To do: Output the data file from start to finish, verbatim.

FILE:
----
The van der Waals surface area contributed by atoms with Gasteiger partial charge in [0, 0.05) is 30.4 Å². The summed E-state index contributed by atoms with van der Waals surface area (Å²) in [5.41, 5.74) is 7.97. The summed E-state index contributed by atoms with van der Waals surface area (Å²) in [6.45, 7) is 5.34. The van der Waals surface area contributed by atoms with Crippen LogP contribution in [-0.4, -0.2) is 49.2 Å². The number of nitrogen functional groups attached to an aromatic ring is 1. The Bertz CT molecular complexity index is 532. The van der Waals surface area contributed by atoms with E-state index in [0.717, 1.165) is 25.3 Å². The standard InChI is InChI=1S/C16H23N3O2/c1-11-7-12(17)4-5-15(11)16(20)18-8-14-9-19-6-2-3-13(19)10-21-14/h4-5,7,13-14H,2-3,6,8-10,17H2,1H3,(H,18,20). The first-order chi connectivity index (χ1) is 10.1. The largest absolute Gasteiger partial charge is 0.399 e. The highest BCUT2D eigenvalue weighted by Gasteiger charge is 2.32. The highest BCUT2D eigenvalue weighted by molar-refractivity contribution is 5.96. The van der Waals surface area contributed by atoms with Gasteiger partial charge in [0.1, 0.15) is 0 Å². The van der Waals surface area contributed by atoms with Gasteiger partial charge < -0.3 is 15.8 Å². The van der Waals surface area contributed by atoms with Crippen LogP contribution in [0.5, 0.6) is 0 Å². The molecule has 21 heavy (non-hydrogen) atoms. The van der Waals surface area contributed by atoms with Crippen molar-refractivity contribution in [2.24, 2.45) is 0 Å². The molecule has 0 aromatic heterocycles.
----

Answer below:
The van der Waals surface area contributed by atoms with Gasteiger partial charge in [0, 0.05) is 30.4 Å². The summed E-state index contributed by atoms with van der Waals surface area (Å²) in [5.41, 5.74) is 7.97. The summed E-state index contributed by atoms with van der Waals surface area (Å²) in [6.45, 7) is 5.34. The van der Waals surface area contributed by atoms with Crippen LogP contribution in [-0.4, -0.2) is 49.2 Å². The number of nitrogen functional groups attached to an aromatic ring is 1. The Bertz CT molecular complexity index is 532. The van der Waals surface area contributed by atoms with E-state index in [0.717, 1.165) is 25.3 Å². The standard InChI is InChI=1S/C16H23N3O2/c1-11-7-12(17)4-5-15(11)16(20)18-8-14-9-19-6-2-3-13(19)10-21-14/h4-5,7,13-14H,2-3,6,8-10,17H2,1H3,(H,18,20). The first-order chi connectivity index (χ1) is 10.1. The largest absolute Gasteiger partial charge is 0.399 e. The highest BCUT2D eigenvalue weighted by Gasteiger charge is 2.32. The highest BCUT2D eigenvalue weighted by molar-refractivity contribution is 5.96. The van der Waals surface area contributed by atoms with Gasteiger partial charge in [0.1, 0.15) is 0 Å². The van der Waals surface area contributed by atoms with Gasteiger partial charge < -0.3 is 15.8 Å². The van der Waals surface area contributed by atoms with Crippen LogP contribution in [0.5, 0.6) is 0 Å². The molecule has 21 heavy (non-hydrogen) atoms. The van der Waals surface area contributed by atoms with Crippen molar-refractivity contribution in [2.24, 2.45) is 0 Å². The molecule has 0 aromatic heterocycles.